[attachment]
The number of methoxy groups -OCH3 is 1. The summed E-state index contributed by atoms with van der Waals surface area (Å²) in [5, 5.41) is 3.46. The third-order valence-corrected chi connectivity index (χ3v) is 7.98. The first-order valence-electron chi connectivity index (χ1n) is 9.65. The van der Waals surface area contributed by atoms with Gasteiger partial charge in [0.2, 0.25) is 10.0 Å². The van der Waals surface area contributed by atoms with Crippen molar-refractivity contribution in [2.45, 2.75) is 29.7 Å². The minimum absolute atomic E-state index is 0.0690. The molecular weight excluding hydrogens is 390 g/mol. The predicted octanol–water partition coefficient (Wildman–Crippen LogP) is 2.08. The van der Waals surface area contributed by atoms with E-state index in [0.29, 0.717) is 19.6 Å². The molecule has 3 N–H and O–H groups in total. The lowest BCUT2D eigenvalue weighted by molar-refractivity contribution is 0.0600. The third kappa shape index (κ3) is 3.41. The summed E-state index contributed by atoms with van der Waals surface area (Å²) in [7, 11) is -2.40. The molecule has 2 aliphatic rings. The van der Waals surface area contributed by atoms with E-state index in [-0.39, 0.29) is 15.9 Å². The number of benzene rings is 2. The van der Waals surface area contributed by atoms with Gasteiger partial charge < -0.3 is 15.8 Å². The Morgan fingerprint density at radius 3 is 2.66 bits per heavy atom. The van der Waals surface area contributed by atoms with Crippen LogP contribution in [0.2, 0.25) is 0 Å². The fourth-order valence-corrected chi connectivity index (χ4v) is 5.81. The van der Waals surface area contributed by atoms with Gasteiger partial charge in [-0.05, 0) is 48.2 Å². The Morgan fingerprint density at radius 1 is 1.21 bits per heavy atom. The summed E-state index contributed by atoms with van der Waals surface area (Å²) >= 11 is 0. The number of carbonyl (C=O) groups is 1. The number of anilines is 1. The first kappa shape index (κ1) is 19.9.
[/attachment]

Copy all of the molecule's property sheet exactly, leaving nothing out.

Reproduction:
The number of methoxy groups -OCH3 is 1. The summed E-state index contributed by atoms with van der Waals surface area (Å²) in [5, 5.41) is 3.46. The third-order valence-corrected chi connectivity index (χ3v) is 7.98. The first-order valence-electron chi connectivity index (χ1n) is 9.65. The van der Waals surface area contributed by atoms with Gasteiger partial charge in [0.2, 0.25) is 10.0 Å². The van der Waals surface area contributed by atoms with Crippen molar-refractivity contribution in [2.45, 2.75) is 29.7 Å². The minimum absolute atomic E-state index is 0.0690. The molecular weight excluding hydrogens is 390 g/mol. The predicted octanol–water partition coefficient (Wildman–Crippen LogP) is 2.08. The van der Waals surface area contributed by atoms with E-state index in [0.29, 0.717) is 19.6 Å². The molecule has 3 N–H and O–H groups in total. The lowest BCUT2D eigenvalue weighted by molar-refractivity contribution is 0.0600. The third kappa shape index (κ3) is 3.41. The summed E-state index contributed by atoms with van der Waals surface area (Å²) in [7, 11) is -2.40. The molecule has 2 aliphatic rings. The van der Waals surface area contributed by atoms with E-state index in [-0.39, 0.29) is 15.9 Å². The number of benzene rings is 2. The van der Waals surface area contributed by atoms with Gasteiger partial charge < -0.3 is 15.8 Å². The Morgan fingerprint density at radius 3 is 2.66 bits per heavy atom. The van der Waals surface area contributed by atoms with Crippen LogP contribution in [0.2, 0.25) is 0 Å². The fourth-order valence-corrected chi connectivity index (χ4v) is 5.81. The van der Waals surface area contributed by atoms with Gasteiger partial charge in [-0.05, 0) is 48.2 Å². The Morgan fingerprint density at radius 1 is 1.21 bits per heavy atom. The summed E-state index contributed by atoms with van der Waals surface area (Å²) >= 11 is 0. The number of carbonyl (C=O) groups is 1. The number of anilines is 1. The first kappa shape index (κ1) is 19.9.